In many ways, I wonder if this all started with the launch of iOS 7: although I was originally one of its supporters when it came out and enraged half the Apple-buying world, when I think about it these days, iOS still doesn’t really encourage interaction. It’s not about flat design versus skeuomorphic design; it’s more about how Apple laid the groundwork for what a great, minimal, mobile operating system could be… and then never really built upon those foundations. The same could be said of their camera technology. The iPhone camera’s noise reduction algorithm has ruined many a photo that would have benefitted from not being put through a paint-like Photoshop filter. Oh, and don’t even get me started on Apple Music. What a mess. Sure, it’s not a total failure from an interaction design point of view, but it’s a sub-par effort from a company that should really be far, far, far better than any other steaming music competitors. That Apple Music has been so successful is only down to the ecosystem they’ve cultivated — not because it offers a superior experience.

Then there’s just all the douche moves Apple has made again and again with proprietary connections — their decision to remove the headphone jack on the forthcoming new iPhone being the latest. All of this has added up to make even this most ardent of Apple fanboys start to question his allegiances.

And all the while this has been going on, Google — which, with each new product launch, whether software or hardware, has become even more of an Apple competitor — has continued to innovate; to make better versions of Apple’s own apps. (I don’t even need to mention Maps, do I? No? Good.) And from a design perspective, Google has well and truly grown up: Material Design offered a lot of promise when it was first announced, and in the time that’s passed since, it’s proven itself to be a strong framework for unifying a the company’s multiple software offerings. Sure, there are times when its incarnation feels a little templated and dry — Google Play Music, for example — and perhaps it’s easy to praise Google for their grown-up new looks when, until recent times, Google web apps were so damn ugly. (Remember how Gmail used to look? For a reminder of that less graceful era, look at the browser version of Google Calendar.) But the difficulty of creating a system that works in so many instances, both in terms of aesthetics and interaction, should not be underestimated.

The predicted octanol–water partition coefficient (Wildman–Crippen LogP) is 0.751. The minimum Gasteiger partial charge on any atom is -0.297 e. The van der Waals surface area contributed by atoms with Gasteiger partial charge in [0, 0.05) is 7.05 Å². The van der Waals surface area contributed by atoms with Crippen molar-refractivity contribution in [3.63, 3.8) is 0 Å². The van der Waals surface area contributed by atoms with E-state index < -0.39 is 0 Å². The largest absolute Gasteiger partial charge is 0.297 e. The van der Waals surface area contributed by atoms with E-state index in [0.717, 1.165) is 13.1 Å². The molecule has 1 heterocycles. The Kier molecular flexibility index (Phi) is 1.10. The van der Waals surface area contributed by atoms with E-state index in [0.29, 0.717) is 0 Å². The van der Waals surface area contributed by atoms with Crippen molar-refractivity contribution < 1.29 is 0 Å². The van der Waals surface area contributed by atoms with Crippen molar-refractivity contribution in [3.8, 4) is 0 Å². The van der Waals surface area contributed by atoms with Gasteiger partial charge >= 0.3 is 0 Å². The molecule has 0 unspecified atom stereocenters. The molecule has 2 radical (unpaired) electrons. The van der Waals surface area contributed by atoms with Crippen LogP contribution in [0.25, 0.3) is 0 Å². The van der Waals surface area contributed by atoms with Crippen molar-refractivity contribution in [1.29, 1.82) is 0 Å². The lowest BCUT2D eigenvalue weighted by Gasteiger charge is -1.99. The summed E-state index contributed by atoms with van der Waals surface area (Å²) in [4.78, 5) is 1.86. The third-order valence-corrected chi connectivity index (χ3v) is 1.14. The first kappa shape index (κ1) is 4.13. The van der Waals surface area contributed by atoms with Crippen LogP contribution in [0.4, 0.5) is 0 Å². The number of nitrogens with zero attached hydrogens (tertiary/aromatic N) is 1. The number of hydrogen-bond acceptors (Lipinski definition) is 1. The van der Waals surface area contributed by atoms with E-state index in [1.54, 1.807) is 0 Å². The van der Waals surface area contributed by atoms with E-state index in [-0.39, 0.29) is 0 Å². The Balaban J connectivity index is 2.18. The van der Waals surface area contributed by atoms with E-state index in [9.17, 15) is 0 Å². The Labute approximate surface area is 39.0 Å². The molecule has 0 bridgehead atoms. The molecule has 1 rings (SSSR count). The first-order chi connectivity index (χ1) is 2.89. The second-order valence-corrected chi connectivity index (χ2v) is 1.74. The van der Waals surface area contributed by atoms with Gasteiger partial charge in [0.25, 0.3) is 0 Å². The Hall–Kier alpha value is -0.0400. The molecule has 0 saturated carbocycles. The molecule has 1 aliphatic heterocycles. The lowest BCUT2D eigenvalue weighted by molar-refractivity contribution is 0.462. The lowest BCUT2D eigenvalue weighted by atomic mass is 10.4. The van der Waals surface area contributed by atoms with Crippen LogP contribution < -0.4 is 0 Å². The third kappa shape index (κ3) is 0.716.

Beneath all of these apps and interactions and aesthetics, there’s another layer of Google that has become so trusted: its infrastructure. Yes, I get the fears about our data being mined to show us more relevant ads, but who do I trust for reliable cloud syncing: Apple or Google? Who do I trust to backup and share my photo library: Apple or Google? Whose infrastructure do I trust for my emails, documents, calendars, and more: Apple or Google? Granted, the latter could be any service provider vs. Google, but the point is that Google’s infrastructure underpins so much of the internet and our daily lives, it often just doesn’t make sense to let someone else handle what we know Google can handle so well.

(At this point, i’m going to refrain from delving into lengthy praises of particular Google apps and services, but I do want to give a quick mention to the Google Calendar and Google Photos iOS apps. They’re so radically superior to Apple’s equivalents, I’d question anyone’s need to ever open those defaults again.)

All this is to say: if Google can be this good on a competitor’s operating system, how much better can it be in its own environment? This is the question that’s been gaining traction in my head recently.

Android used to be a poor man’s iOS, but it’s obviously grown a lot since then. Unfortunately, fragmentation is a problem that’s plagued Android from the very beginning and is probably the primary factor that’s never allowed me to take switching seriously, but here’s where it gets interesting: with Google making (via OEMs) its own Nexus hardware, it’s possible to use a vanilla version of Android, free of bloat from carrier-installed software. It also removes that weird you-can-only-use-this-particlar-version-of-Android thing that plagues Android phones made by other manufacturers, and, in doing so, puts Google on an evening playing field with Apple: control the hardware and you control the software.It just works.

So it’s this vision of Android — a Google phone in its purest form — that’s making me, and others, consider the switch. And with new Nexus phones rumoured to land (or at least be announced) very soon, the opportunity to do so might be just around the corner.

Or maybe not. The new iPhone is also due very soon. Maybe it’ll be amazing. Maybe it’ll be the best hardware and software combination that exists in the world. Maybe Apple’s core apps, services, and experiences that underpin the entire iOS / macOS / tvOS ecosystem will up their respective games and I’ll look back on this post as blasphemy.

But — sadly — I’m not sure that’s something the Apple of 2016 is capable of.